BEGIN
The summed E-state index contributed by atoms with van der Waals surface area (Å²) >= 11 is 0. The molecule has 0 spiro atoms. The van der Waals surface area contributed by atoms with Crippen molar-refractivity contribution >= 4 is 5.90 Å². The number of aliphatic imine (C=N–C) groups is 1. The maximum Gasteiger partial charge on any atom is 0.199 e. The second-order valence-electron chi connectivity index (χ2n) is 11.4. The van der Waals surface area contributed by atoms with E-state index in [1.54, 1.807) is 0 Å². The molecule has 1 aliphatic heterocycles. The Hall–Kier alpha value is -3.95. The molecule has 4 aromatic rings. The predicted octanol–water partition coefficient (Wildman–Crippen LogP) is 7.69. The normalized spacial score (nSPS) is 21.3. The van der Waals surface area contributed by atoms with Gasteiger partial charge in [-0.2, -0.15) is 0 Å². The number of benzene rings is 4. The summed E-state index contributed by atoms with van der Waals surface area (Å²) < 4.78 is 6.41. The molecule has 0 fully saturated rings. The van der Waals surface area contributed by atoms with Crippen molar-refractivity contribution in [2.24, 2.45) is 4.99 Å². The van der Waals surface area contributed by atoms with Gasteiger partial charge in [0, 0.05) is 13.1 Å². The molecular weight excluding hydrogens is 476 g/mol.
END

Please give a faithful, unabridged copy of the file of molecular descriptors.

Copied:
The summed E-state index contributed by atoms with van der Waals surface area (Å²) >= 11 is 0. The molecule has 0 spiro atoms. The van der Waals surface area contributed by atoms with Crippen molar-refractivity contribution >= 4 is 5.90 Å². The number of aliphatic imine (C=N–C) groups is 1. The maximum Gasteiger partial charge on any atom is 0.199 e. The second-order valence-electron chi connectivity index (χ2n) is 11.4. The van der Waals surface area contributed by atoms with E-state index in [1.54, 1.807) is 0 Å². The molecule has 1 aliphatic heterocycles. The Hall–Kier alpha value is -3.95. The molecule has 4 aromatic rings. The predicted octanol–water partition coefficient (Wildman–Crippen LogP) is 7.69. The normalized spacial score (nSPS) is 21.3. The van der Waals surface area contributed by atoms with Gasteiger partial charge in [-0.2, -0.15) is 0 Å². The number of benzene rings is 4. The summed E-state index contributed by atoms with van der Waals surface area (Å²) < 4.78 is 6.41. The molecule has 0 fully saturated rings. The van der Waals surface area contributed by atoms with Crippen molar-refractivity contribution in [2.24, 2.45) is 4.99 Å². The van der Waals surface area contributed by atoms with Gasteiger partial charge in [0, 0.05) is 13.1 Å². The molecular weight excluding hydrogens is 476 g/mol.